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Georgia freshman quarterback Jacob Eason hopes to follow up a solid G-Day spring game performance by winning the starting job during preseason camp.
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Senior inside linebacker Tim Kimbrough started seven games last season for Georgia and made 67 tackles, but he was bumped from the starting lineup in the last two contests.

In 34 days, Georgia's Kirby Smart coaching era will begin against North Carolina, which won the Coastal Division of the Atlantic Coast Conference last season and has been picked to repeat that feat.

Smart's Bulldogs have questions to answer in every area except their secondary, which returns intact, so preseason camp in Athens will be among the more intriguing in the Southeastern Conference. The starting quarterback on Sept. 3 could be a fifth-year senior (Greyson Lambert) or a true freshman (Jacob Eason), and the starting tailback could be a fourth-year senior (Brendan Douglas) or a true freshman (Elijah Holyfield) if a pair of 1,000-yard rushers aren't available.

Top-10 NFL draft pick Leonard Floyd must be replaced at outside linebacker, but the biggest absence among last season's departures may be kicker Marshall Morgan. It should all add up to a challenging month for Smart at his alma mater, with practices scheduled to start Monday afternoon.

"In December I was given the opportunity of a lifetime," Smart said. "I haven't slowed down since."

With a plethora of questions facing the Bulldogs, here are the five most pertinent:

1. Who will win the quarterback job?

Lambert started 12 of 13 games in 2015 after transferring from Virginia and led the Bulldogs to 10 wins. He was intercepted just twice all year but never engineered much aerial pop, with Georgia ranking 10th in the SEC in passing offense (an average of 184.4 yards per game) and total offense (367.8).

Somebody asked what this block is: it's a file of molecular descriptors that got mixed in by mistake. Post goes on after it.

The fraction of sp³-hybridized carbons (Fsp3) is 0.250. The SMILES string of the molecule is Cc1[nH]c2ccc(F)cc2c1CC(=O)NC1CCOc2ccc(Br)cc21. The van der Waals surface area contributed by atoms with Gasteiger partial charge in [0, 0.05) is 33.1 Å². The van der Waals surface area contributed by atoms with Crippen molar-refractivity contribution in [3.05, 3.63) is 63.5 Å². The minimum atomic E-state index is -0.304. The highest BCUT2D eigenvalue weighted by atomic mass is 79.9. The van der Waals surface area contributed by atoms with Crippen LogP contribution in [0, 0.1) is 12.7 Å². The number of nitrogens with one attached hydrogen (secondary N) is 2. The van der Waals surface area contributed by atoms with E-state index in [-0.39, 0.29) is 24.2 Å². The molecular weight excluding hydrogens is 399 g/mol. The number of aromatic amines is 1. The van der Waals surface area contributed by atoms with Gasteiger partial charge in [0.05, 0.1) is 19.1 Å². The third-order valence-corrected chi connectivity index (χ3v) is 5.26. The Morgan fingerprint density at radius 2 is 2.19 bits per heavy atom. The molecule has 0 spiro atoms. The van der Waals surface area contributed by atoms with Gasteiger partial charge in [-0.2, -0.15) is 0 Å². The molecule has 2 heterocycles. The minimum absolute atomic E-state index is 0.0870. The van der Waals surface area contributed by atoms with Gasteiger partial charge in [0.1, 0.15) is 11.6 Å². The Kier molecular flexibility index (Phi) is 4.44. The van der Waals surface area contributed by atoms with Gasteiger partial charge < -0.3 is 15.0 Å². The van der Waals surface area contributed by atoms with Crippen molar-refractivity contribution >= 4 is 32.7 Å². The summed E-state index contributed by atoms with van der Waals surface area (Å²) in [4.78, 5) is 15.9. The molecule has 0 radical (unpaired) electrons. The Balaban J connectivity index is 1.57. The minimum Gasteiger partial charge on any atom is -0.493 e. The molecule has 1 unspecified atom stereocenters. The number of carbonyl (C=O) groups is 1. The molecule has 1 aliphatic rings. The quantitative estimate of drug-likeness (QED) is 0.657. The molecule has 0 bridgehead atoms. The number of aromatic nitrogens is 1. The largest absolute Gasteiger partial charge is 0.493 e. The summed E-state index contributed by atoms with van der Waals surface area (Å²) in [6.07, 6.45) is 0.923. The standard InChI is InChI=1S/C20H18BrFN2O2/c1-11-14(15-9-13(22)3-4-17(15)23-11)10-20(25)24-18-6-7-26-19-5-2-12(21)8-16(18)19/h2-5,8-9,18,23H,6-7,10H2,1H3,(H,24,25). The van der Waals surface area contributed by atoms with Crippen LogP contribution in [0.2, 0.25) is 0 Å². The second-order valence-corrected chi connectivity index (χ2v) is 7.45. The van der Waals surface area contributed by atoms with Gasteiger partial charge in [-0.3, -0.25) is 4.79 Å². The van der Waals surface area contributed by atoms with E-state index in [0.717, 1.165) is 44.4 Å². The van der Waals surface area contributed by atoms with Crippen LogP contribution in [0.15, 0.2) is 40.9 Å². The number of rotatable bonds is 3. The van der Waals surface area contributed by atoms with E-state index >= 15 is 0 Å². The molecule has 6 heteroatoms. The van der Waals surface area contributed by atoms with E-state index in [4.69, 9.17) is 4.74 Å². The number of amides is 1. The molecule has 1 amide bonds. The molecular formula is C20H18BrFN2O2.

Eason was the top quarterback nationally in the 2016 signing class according to ESPN and Rivals.com, and he completed 19 of 29 passes for 244 yards and a touchdown in front of 93,000 fans at the G-Day spring game. Brice Ramsey, a junior who attempted passes in six games last season, is the overlooked member of the competition.

Georgia's last ultra-hyped true freshman quarterback, Matthew Stafford, began the 2006 season on the sideline as fifth-year senior Joe Tereshinski started, but Stafford earned the job midway through that year. Could history repeat and Lambert start against UNC before eventually stepping aside for Eason?

"We're going to play the best player that gives us the best opportunity to win football games, and I don't know who that is," Smart said. "A lot of these 28 or 29 practices will tell us that. I've sat through a lot of meetings the last few years at the University of Alabama making that same decision, and I think a lot of it is how a person affects the rest of the offense.

"Does he make every player on the offense better? That's hard to measure, but that's a decision you have to make subjectively as a coach."

2. Will Chubb and/or Michel be healthy?

The biggest question health-wise for the Bulldogs the first six months of this year was about junior tailback Nick Chubb, who tore knee ligaments on the first play of last year's trip to Tennessee after amassing 745 yards through the first five games. Then came July, when Sony Michel, a 1,161-yard rusher a year ago, broke a forearm in an ATV accident.